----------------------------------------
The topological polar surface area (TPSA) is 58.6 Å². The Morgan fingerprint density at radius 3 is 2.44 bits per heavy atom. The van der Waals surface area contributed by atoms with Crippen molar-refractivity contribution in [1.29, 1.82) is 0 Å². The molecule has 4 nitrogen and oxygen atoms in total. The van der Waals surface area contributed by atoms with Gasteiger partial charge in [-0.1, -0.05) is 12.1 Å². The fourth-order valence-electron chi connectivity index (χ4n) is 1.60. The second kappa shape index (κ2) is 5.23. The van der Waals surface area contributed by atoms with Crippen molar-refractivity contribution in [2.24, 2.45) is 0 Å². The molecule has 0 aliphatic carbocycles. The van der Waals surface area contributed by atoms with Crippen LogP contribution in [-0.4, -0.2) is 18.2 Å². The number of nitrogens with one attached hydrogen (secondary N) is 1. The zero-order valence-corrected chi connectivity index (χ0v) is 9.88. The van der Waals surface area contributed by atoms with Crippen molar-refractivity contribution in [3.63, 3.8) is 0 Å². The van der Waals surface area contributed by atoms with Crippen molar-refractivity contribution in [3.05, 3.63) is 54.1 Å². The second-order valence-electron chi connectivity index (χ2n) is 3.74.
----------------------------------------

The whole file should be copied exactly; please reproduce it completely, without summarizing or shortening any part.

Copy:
The topological polar surface area (TPSA) is 58.6 Å². The Morgan fingerprint density at radius 3 is 2.44 bits per heavy atom. The van der Waals surface area contributed by atoms with Crippen molar-refractivity contribution in [1.29, 1.82) is 0 Å². The molecule has 4 nitrogen and oxygen atoms in total. The van der Waals surface area contributed by atoms with Gasteiger partial charge in [-0.1, -0.05) is 12.1 Å². The fourth-order valence-electron chi connectivity index (χ4n) is 1.60. The second kappa shape index (κ2) is 5.23. The van der Waals surface area contributed by atoms with Crippen molar-refractivity contribution in [2.24, 2.45) is 0 Å². The molecule has 0 aliphatic carbocycles. The van der Waals surface area contributed by atoms with Crippen LogP contribution in [-0.4, -0.2) is 18.2 Å². The number of nitrogens with one attached hydrogen (secondary N) is 1. The zero-order valence-corrected chi connectivity index (χ0v) is 9.88. The van der Waals surface area contributed by atoms with Crippen molar-refractivity contribution in [3.63, 3.8) is 0 Å². The van der Waals surface area contributed by atoms with Crippen molar-refractivity contribution in [3.05, 3.63) is 54.1 Å². The second-order valence-electron chi connectivity index (χ2n) is 3.74.